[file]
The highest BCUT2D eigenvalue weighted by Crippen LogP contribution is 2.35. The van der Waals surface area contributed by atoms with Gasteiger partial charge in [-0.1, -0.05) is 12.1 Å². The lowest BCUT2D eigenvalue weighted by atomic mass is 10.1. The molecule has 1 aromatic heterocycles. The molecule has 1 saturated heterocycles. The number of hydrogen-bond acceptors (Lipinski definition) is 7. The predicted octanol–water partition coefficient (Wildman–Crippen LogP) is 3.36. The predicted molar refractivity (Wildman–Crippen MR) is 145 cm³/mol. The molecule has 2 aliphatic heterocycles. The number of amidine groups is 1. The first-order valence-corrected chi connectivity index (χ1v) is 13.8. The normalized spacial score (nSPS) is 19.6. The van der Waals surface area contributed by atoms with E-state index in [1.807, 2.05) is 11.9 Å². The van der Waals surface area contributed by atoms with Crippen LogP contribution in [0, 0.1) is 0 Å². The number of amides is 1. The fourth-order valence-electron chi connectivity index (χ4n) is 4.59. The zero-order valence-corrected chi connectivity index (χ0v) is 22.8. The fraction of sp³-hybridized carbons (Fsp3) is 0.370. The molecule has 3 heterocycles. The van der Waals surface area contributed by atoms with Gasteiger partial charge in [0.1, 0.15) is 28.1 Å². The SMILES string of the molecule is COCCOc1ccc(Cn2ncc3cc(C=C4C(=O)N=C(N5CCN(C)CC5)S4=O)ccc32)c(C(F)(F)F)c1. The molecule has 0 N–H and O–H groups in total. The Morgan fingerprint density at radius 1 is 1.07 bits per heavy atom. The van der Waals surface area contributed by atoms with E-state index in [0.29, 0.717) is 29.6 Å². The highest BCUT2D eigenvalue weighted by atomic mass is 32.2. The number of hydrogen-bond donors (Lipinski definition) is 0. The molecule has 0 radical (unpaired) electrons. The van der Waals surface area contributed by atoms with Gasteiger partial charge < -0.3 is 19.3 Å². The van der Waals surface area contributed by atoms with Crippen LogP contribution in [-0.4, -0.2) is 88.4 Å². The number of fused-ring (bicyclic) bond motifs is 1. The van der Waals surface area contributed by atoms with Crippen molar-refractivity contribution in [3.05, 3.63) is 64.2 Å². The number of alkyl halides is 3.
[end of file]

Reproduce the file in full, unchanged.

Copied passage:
The highest BCUT2D eigenvalue weighted by Crippen LogP contribution is 2.35. The van der Waals surface area contributed by atoms with Gasteiger partial charge in [-0.1, -0.05) is 12.1 Å². The lowest BCUT2D eigenvalue weighted by atomic mass is 10.1. The molecule has 1 aromatic heterocycles. The molecule has 1 saturated heterocycles. The number of hydrogen-bond acceptors (Lipinski definition) is 7. The predicted octanol–water partition coefficient (Wildman–Crippen LogP) is 3.36. The predicted molar refractivity (Wildman–Crippen MR) is 145 cm³/mol. The molecule has 2 aliphatic heterocycles. The number of amidine groups is 1. The first-order valence-corrected chi connectivity index (χ1v) is 13.8. The normalized spacial score (nSPS) is 19.6. The van der Waals surface area contributed by atoms with E-state index in [1.807, 2.05) is 11.9 Å². The van der Waals surface area contributed by atoms with Crippen LogP contribution in [0, 0.1) is 0 Å². The number of amides is 1. The fourth-order valence-electron chi connectivity index (χ4n) is 4.59. The zero-order valence-corrected chi connectivity index (χ0v) is 22.8. The fraction of sp³-hybridized carbons (Fsp3) is 0.370. The molecule has 3 heterocycles. The van der Waals surface area contributed by atoms with Gasteiger partial charge in [0.1, 0.15) is 28.1 Å². The SMILES string of the molecule is COCCOc1ccc(Cn2ncc3cc(C=C4C(=O)N=C(N5CCN(C)CC5)S4=O)ccc32)c(C(F)(F)F)c1. The molecule has 0 N–H and O–H groups in total. The Morgan fingerprint density at radius 1 is 1.07 bits per heavy atom. The van der Waals surface area contributed by atoms with E-state index in [0.29, 0.717) is 29.6 Å². The highest BCUT2D eigenvalue weighted by atomic mass is 32.2. The number of hydrogen-bond donors (Lipinski definition) is 0. The molecule has 0 radical (unpaired) electrons. The van der Waals surface area contributed by atoms with Gasteiger partial charge < -0.3 is 19.3 Å². The van der Waals surface area contributed by atoms with Crippen LogP contribution in [-0.4, -0.2) is 88.4 Å². The number of fused-ring (bicyclic) bond motifs is 1. The van der Waals surface area contributed by atoms with Crippen molar-refractivity contribution in [3.05, 3.63) is 64.2 Å². The number of alkyl halides is 3.